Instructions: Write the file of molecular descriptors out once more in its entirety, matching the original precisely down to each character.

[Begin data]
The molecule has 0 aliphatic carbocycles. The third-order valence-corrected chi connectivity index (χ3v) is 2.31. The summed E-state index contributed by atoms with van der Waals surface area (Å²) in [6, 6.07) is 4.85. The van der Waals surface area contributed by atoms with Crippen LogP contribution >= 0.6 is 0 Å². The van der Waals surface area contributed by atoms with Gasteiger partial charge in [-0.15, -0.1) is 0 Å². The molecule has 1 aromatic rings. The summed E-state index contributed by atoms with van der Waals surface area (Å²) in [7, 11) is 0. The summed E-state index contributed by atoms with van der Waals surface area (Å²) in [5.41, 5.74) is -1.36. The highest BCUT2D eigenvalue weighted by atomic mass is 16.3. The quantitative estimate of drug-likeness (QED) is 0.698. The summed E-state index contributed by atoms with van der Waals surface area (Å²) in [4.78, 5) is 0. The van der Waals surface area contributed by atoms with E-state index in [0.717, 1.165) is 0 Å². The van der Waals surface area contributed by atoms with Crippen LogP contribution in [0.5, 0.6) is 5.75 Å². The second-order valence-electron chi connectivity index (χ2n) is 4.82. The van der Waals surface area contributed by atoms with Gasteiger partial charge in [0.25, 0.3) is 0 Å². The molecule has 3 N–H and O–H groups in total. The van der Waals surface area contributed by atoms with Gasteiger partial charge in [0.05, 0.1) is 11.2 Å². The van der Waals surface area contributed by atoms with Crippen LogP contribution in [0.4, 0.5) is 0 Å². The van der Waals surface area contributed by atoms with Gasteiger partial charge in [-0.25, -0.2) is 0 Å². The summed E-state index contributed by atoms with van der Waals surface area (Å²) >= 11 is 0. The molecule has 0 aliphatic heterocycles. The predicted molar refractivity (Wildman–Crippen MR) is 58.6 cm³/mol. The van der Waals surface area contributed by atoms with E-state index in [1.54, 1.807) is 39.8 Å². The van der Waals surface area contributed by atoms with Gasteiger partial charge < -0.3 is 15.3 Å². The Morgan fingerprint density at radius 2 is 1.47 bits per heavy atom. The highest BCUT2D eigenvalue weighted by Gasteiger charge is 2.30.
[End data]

The molecule has 0 aliphatic carbocycles. The third-order valence-corrected chi connectivity index (χ3v) is 2.31. The summed E-state index contributed by atoms with van der Waals surface area (Å²) in [6, 6.07) is 4.85. The van der Waals surface area contributed by atoms with Crippen LogP contribution >= 0.6 is 0 Å². The van der Waals surface area contributed by atoms with Gasteiger partial charge in [-0.15, -0.1) is 0 Å². The molecule has 1 aromatic rings. The summed E-state index contributed by atoms with van der Waals surface area (Å²) in [7, 11) is 0. The summed E-state index contributed by atoms with van der Waals surface area (Å²) in [5.41, 5.74) is -1.36. The highest BCUT2D eigenvalue weighted by atomic mass is 16.3. The quantitative estimate of drug-likeness (QED) is 0.698. The summed E-state index contributed by atoms with van der Waals surface area (Å²) in [4.78, 5) is 0. The van der Waals surface area contributed by atoms with E-state index in [0.717, 1.165) is 0 Å². The van der Waals surface area contributed by atoms with Crippen LogP contribution in [0.5, 0.6) is 5.75 Å². The second-order valence-electron chi connectivity index (χ2n) is 4.82. The van der Waals surface area contributed by atoms with Gasteiger partial charge in [0.25, 0.3) is 0 Å². The molecule has 3 N–H and O–H groups in total. The van der Waals surface area contributed by atoms with Gasteiger partial charge in [0.05, 0.1) is 11.2 Å². The van der Waals surface area contributed by atoms with Crippen LogP contribution in [0.4, 0.5) is 0 Å². The van der Waals surface area contributed by atoms with Gasteiger partial charge in [-0.25, -0.2) is 0 Å². The summed E-state index contributed by atoms with van der Waals surface area (Å²) >= 11 is 0. The molecule has 0 aliphatic heterocycles. The predicted molar refractivity (Wildman–Crippen MR) is 58.6 cm³/mol. The van der Waals surface area contributed by atoms with E-state index in [1.54, 1.807) is 39.8 Å². The van der Waals surface area contributed by atoms with Gasteiger partial charge < -0.3 is 15.3 Å². The Morgan fingerprint density at radius 2 is 1.47 bits per heavy atom. The highest BCUT2D eigenvalue weighted by Gasteiger charge is 2.30.